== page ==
While the debate rages on as to whether malware like badBIOS could theoretically “jump the air gap” between systems connected to the Internet and those that are isolated because of their critical nature, the U.S. Navy is nonetheless expressing concern.
“If you take a cybernetic view of what’s happening, right now [the Navy’s] approach is unplug it or don’t use a thumb drive,” said retired Capt. Mark Hagerott, who warned that if hackers “are able to jump the air gap, we are talking about fleets coming to a stop.”
Hagerott made the comment at the recent Defense One conference in reference to not only the risk of a tainted USB drive or other removable device infecting protected systems, but also in regards to the possibility that malware could transmitted via high-frequency sound waves and target critical networks.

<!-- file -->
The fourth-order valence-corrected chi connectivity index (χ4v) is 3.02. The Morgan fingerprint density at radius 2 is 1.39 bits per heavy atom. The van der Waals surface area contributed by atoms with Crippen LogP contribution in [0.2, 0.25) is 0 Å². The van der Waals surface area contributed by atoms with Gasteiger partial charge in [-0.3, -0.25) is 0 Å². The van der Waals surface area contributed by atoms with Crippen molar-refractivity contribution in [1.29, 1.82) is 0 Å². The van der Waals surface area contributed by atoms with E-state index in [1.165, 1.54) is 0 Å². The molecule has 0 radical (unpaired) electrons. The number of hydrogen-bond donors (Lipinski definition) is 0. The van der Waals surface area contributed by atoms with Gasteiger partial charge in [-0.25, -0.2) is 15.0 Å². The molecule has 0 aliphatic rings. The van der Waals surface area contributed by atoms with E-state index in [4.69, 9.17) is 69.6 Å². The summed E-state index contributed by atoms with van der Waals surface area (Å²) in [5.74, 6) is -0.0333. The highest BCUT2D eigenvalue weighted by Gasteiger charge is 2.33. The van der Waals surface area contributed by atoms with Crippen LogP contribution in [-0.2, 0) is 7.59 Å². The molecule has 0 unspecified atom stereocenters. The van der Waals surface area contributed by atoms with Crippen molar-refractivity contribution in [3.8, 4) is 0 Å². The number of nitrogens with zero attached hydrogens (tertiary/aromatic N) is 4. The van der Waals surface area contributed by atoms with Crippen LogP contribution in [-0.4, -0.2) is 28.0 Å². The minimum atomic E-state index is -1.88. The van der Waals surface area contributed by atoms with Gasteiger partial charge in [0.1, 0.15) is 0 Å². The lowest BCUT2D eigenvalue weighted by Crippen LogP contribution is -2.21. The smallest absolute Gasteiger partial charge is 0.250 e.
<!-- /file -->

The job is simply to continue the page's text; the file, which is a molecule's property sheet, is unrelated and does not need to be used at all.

The theoretical “badBios” malware notion has been causing a stir in the security fiend ever since researcher Dragos Ruiu asserted he believes he observed encrypted data packets being transmitted between an infected laptop and an unconnected badBIOS-infected system in close proximity, effectively jumping the air gap with ultra-sonic sound waves.
After disabling the laptop’s speaker and microphone, Ruiu said the communications ceased. If confirmed to be the case, badBIOS-like malware could contront the Navy and others with isolated systems with an entirely new attack vector.
“If you could jump the air gap, that would disrupt the world balance of power,” Hagerott said.
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